• This is called 'Aguinaldo'. The Aguinaldo is usually paid between the 1st and the 20th of December.
  • Failure to pay will result into a fine.
  • There is no evidence that there is an obligation to pay the 14th month.

income tax

  • Resident and nonresident individuals, regardless of their nationality, are taxed on their income earned in Costa Rica. Foreign-source income is not taxed.
  • For individuals domiciled in Costa Rica, any income obtained within the boundaries of Costa Rica is considered as Costa Rican-source income and is taxable. Costa Rican-source income is understood to be any income derived from assets used, goods located, or services rendered within Costa Rican territory.
  • Non-residents are liable only for the applicable withholding taxes (WHTs), depending on the nature of the local income.
  • Monthly income in excess of CRC799,000 is taxable, including salary, pensions, bonuses, premiums, commissions and allowances (for example, housing and educational allowances).
  • Income derived from self-employment or from a trade or business is subject to taxation.
  • Tax rates for self-employed individuals for tax year 2019, based on annual taxable income, are as follows:

Annual taxable income (CRC)

Tax on excess (%)

Over

Not Over

0

3,732,000

0

3,732,000

5,573,000

10

5,573,000

9,296,000

15

9,296,000

18,631,000

20

18,631,000

 

25

 

  • Tax rates for employed individuals, based on monthly salary, are shown in the table below. Individuals who are both self-employed and employees may not take the full CRC 3,549,000 deduction. 
  • Instead, they will only be able to take advantage of the spread of this amount and the resulting amounts from the exempt brackets of income from personal dependent work services.

Annual taxable income (CRC)

Tax on excess (%)

Over

Not Over

0

840,000

0

840,000

1,233,000

10

1,233,000

2,163,000

15

2,163,000

4,325,000

20

4,325,000

 

25

deductible expenses

Employment Expenses

  • A domiciled individual, whether or not a national, whose only source of income is a salary for personal services cannot deduct business expenses.

Business Deductions

  • Self-employed individuals whose source of income is from professional services (i.e. non-dependent work relationship), insurance brokerage, commissions (sales), fees, etc. may deduct up to 25% of the gross income as a deduction without itemizing the expenses or may elect to itemize the expenses incurred in producing the income.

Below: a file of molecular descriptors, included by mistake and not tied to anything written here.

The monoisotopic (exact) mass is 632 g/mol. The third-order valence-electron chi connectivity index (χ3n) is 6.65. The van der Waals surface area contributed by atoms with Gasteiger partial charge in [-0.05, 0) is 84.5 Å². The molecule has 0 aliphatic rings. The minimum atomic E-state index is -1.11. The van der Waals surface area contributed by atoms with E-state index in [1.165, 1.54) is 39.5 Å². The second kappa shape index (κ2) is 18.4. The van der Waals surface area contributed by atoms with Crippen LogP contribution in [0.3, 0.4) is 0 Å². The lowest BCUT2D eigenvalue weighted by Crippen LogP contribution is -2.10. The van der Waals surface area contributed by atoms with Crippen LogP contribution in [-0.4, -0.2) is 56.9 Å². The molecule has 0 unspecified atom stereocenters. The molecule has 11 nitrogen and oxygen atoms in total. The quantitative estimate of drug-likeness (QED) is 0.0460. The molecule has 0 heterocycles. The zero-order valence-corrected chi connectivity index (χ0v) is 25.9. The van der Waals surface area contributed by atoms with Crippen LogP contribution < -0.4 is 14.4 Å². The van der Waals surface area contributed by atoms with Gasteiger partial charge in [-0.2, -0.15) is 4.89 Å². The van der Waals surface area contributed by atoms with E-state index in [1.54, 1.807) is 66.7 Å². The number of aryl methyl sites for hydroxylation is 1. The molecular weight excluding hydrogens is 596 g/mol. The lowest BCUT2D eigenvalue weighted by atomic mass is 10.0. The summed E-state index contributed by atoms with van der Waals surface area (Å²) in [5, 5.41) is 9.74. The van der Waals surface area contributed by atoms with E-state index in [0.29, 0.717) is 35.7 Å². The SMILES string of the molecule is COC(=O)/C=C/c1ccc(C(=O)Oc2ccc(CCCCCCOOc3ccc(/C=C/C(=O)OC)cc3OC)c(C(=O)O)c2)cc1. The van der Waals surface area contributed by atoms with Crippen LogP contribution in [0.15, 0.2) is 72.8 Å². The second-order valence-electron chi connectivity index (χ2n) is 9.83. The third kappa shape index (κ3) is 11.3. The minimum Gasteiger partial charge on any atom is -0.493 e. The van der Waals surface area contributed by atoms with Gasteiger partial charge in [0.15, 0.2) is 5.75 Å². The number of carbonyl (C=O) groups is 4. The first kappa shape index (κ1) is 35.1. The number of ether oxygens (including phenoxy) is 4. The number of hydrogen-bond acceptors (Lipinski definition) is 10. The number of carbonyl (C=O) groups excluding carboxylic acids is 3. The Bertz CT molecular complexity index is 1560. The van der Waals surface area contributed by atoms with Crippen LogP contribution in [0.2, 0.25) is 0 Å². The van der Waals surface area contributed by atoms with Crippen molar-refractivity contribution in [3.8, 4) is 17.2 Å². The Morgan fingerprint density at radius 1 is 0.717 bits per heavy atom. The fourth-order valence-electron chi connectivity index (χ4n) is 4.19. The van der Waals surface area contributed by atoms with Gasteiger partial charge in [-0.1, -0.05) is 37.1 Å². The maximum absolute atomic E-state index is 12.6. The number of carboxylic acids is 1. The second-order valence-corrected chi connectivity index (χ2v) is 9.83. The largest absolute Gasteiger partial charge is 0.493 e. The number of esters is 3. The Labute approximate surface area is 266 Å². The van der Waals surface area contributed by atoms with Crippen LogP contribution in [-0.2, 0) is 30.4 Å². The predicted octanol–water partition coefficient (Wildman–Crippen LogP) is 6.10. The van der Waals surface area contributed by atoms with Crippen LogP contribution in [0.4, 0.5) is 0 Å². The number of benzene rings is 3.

Personal Allowances and Deductions

  • Annual tax credits are allowed in the amounts of CRC18,000 for each dependent child and CRC26,880 for a spouse. 
  • The spouse tax credit may be taken by either the husband or the wife, but not by both.

Deductible Expenses

Employment Expenses

  • A domiciled individual, whether or not a national, whose only source of income is a salary for personal services cannot deduct business expenses.

Business Deductions

  • Self-employed individuals whose source of income is from professional services (i.e. non-dependent work relationship), insurance brokerage, commissions (sales), fees, etc. may deduct up to 25% of the gross income as a deduction without itemizing the expenses or may elect to itemize the expenses incurred in producing the income.

Personal Allowances and Deductions

  • Annual tax credits are allowed in the amounts of CRC18,000 for each dependent child and CRC26,880 for a spouse. 
  • The spouse tax credit may be taken by either the husband or the wife, but not by both.

immigration

    • Depending on their country of citizenship, individuals may be required to apply for and obtain an entry visa before traveling to Costa Rica. 
    • A Costa Rican consulate overseas grants the visa.
    • Even though Costa Rica offers temporary residence permits for foreigners wanting to live in the country for longer than three months, they do not automatically allow the holder to work. 
    • Only Costa Rican citizens or Permanent Residence holders are allowed to work in Costa Rica without prior authorization.
    • Thus, once you are in Costa Rica, you have to apply for a work permit at Costa Rica’s Immigration Department.
    • A Costa Rica work permit falls under the “Special Category” of immigration permits, along with a student permit.
    • This means that it will allow the holder to work and remain in the country under the conditions set by the Ministry of Labor and Social Security.
    • The government of Costa Rica grants a work authorization to foreign employees who have special knowledge or experience in a certain field.